South of Hamburg the is countryside is flat and dominated by lovely small towns surrounded by wide agricultural fields, with an occasional windmill...









...and decorated hay bales, like these.






As we headed south, the flatness changed quickly to steep ridges near the city of Hanover.






We arrived at the doorstep of the last relatives on our list to visit -- my cousin Evi and her family. Evi took us on a tour of the city, including the lovely Royal Gardens of Herrenhausen...







...and the Neues Rathaus.






As I write this, we have had time to reflect a bit on our trip. And my best memories is the time we spent in the homes of friends and family, eating way too much home cooked-food, drinking beer, and staying up late talking about our common history. And I think, too, we enjoyed sleeping on a real mattress, much more comfortable than the air mattresses that, by this point on our trip, deflated within a couple of hours into our slumber.




Evi lives in the country, in the village of Bad Munder. One afternoon she and I rode our bikes a couple of kilometers to the stable where she keeps her horse. Lucky for me, my steed was a gentle and patient creature.




Now Evi knows what is going on in town, and she talked to the local paper, and our little journey was thought worthy enough for publication.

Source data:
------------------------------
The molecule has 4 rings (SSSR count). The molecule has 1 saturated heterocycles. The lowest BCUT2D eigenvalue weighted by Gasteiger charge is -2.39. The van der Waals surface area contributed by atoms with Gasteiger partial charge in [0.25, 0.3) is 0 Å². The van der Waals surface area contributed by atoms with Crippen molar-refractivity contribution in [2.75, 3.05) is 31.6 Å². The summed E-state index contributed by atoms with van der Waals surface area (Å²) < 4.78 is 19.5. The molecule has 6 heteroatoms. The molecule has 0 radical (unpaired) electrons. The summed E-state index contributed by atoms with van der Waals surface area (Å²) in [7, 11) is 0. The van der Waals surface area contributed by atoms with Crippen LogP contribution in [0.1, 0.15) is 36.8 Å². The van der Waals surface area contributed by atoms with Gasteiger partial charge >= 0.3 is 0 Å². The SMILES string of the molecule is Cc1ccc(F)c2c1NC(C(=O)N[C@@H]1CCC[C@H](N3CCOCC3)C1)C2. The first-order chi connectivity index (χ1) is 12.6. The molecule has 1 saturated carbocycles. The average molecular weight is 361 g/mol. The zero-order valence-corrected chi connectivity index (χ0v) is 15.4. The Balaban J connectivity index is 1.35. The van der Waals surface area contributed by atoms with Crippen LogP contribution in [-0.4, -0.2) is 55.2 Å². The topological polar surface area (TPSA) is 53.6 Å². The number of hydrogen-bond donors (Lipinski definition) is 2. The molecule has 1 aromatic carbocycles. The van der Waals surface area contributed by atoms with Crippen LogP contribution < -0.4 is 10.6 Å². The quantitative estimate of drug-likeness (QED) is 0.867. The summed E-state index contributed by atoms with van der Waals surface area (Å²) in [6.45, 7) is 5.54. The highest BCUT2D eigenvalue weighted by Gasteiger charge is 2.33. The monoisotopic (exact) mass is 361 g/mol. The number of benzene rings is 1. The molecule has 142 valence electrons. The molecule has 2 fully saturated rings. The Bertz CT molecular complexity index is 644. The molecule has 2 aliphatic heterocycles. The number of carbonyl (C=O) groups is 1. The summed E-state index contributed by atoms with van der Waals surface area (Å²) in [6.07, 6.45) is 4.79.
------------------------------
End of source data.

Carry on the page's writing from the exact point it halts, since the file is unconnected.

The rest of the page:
Evi rode her bike with us on the day we left Bad Munder. We pedaled together until we were deep in the forest and the trail steepened too much for her to go up with her single-gear bike. So we said our good-byes, and I felt again like I was leaving behind someone that I felt as close to as a sister, even though it was the first time we met.

We now were on the last leg of our journey. With only ten more days until we had to be in Frankfurt for the flight home, our thoughts drifted more and more to the logistics of getting our bikes, gear, and ourselves all back at the same time. Soon John would not be able to smile at the friendly signs on the outskirts of most towns that wish a "Gute Fahrt".





It was our good fortune that the last stretch of our trip was along the Weser River, one of the most popular and beautiful bike trails in Germany.




A layover day was spent in the city of Kassel. Levelled during World War II, the center of the city is all glass and steel. My father lived here for a year after the war when he left East Germany in search of better opportunities.